The Paperback Edition of "What Matters in Jane Austen" by John Mullan

The Paperback Edition of “What Matters in Jane Austen” by John Mullen

You may recall that this was one of my favourite books published last year. I gave it what was for me, a rather gushing review, but on reflection, and having re-read it over the past few days, I find my original thoughts still hold.  Reading it is akin to having a wonderful, thought-provoking conversation with a knowledgeable, Janeite friend.

It is not meant for those of you with a passing interest in Jane Austen and her novels, but, for once, this book panders to the obsessive Austen reader and our desire to examine, in minute detail, every aspect of her great books. My favourite chapter is still the last, How Experimental A Novelist is Jane Austen? Let me quote Professor Mullen to give you a taste of just  how wonderfully he explains how great and innovative a writer Jane Austen was, and yet how difficult it is, without constantly being on the watch, to “catch her in the act of greatness”. For example, we are now used to her presenting us with sprightly, opinionated, stubborn and sometimes shy heroines. But we forget just how innovative she was in rejecting “pictures of perfection”. John Mullan describes how she deliberately spurned the conventional literary device of a providing her readers with a heroine who was practically perfect in every way, and instead, of the first time, gave us realistic, fault-ridden heroines who are almost heroines in spite of themselves:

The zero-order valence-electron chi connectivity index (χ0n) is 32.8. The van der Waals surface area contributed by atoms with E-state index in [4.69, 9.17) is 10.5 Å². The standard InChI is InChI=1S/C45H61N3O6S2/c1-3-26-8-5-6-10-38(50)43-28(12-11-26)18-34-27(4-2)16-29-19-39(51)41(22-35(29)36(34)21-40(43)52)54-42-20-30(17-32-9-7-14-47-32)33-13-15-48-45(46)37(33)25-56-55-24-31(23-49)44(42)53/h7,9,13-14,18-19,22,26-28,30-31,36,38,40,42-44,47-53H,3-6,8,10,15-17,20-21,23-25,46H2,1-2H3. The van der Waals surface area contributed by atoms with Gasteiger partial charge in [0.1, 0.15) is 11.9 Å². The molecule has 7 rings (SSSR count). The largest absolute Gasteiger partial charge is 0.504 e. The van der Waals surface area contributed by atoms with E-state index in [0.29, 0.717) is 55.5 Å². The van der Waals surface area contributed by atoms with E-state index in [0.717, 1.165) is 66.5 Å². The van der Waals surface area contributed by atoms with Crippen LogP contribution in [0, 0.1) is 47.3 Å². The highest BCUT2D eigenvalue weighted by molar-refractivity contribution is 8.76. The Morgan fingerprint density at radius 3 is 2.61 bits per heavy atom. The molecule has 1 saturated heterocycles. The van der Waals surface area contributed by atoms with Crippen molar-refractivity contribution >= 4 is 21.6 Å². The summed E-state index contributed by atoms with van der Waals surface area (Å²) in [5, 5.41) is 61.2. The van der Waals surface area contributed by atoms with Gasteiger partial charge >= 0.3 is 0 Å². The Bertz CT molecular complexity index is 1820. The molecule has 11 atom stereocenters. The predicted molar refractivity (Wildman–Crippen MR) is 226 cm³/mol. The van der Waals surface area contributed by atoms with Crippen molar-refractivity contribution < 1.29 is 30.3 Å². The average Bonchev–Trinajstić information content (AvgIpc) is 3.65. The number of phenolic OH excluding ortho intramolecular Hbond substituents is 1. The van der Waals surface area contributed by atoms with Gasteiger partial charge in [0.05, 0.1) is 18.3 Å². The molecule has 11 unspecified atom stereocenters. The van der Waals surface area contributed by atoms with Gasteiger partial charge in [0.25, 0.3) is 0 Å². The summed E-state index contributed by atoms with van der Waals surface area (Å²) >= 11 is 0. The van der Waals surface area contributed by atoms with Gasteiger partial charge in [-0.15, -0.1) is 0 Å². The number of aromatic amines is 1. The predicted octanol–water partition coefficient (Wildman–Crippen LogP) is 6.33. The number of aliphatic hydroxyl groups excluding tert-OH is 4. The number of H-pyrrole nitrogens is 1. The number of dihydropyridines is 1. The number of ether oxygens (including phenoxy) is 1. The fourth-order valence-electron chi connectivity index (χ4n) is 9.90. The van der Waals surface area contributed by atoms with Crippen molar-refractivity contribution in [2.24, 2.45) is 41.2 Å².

Austen’s interest in her heroines’ faults and errors was in itself something extraordinary in fiction. Yet the novelty went beyond this. She also developed techniques for showing the contradictoriness or even obscurity of her protagonist’s motivations…Austen gave her readers an entirely new sense of a person’s inner life, but throughout new kinds of narrative rather than new insights into human nature..The manning of the attraction between Elizabeth and Mr Darcy for instance is a triumph of technique as much as of psychological subtlety. Elizabeth Bennet is an unprecedented creation not just because of her wit and “archness” but because Austen is able to give us a sense of her self-ignorance...

If only all books of literary criticism were written like this. A vain hope…

But we are the lucky ones for we can enjoy this book, and can do it now by the expenditure of only a few of our hard-gotten gains. I really do urge you to buy this book. You will not regret it for one moment.